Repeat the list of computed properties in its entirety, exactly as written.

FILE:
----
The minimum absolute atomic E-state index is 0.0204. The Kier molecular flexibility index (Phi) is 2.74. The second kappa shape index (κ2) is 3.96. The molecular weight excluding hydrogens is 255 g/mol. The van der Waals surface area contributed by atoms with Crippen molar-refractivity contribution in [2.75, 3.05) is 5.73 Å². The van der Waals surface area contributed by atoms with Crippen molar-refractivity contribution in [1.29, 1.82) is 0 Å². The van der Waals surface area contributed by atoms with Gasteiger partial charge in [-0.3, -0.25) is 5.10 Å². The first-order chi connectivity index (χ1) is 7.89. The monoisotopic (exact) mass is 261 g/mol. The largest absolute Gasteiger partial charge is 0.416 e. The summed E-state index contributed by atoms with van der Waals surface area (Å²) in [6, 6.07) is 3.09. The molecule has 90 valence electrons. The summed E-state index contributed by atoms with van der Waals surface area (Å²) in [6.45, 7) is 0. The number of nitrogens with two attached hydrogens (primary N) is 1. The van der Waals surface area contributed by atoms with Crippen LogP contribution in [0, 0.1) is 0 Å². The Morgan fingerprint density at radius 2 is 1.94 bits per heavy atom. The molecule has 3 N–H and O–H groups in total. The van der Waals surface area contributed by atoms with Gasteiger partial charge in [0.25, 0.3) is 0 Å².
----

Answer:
The minimum absolute atomic E-state index is 0.0204. The Kier molecular flexibility index (Phi) is 2.74. The second kappa shape index (κ2) is 3.96. The molecular weight excluding hydrogens is 255 g/mol. The van der Waals surface area contributed by atoms with Crippen molar-refractivity contribution in [2.75, 3.05) is 5.73 Å². The van der Waals surface area contributed by atoms with Crippen molar-refractivity contribution in [1.29, 1.82) is 0 Å². The van der Waals surface area contributed by atoms with Gasteiger partial charge in [-0.3, -0.25) is 5.10 Å². The first-order chi connectivity index (χ1) is 7.89. The monoisotopic (exact) mass is 261 g/mol. The largest absolute Gasteiger partial charge is 0.416 e. The summed E-state index contributed by atoms with van der Waals surface area (Å²) in [6, 6.07) is 3.09. The molecule has 90 valence electrons. The summed E-state index contributed by atoms with van der Waals surface area (Å²) in [6.45, 7) is 0. The number of nitrogens with two attached hydrogens (primary N) is 1. The van der Waals surface area contributed by atoms with Crippen LogP contribution in [0, 0.1) is 0 Å². The Morgan fingerprint density at radius 2 is 1.94 bits per heavy atom. The molecule has 3 N–H and O–H groups in total. The van der Waals surface area contributed by atoms with Gasteiger partial charge in [0.25, 0.3) is 0 Å².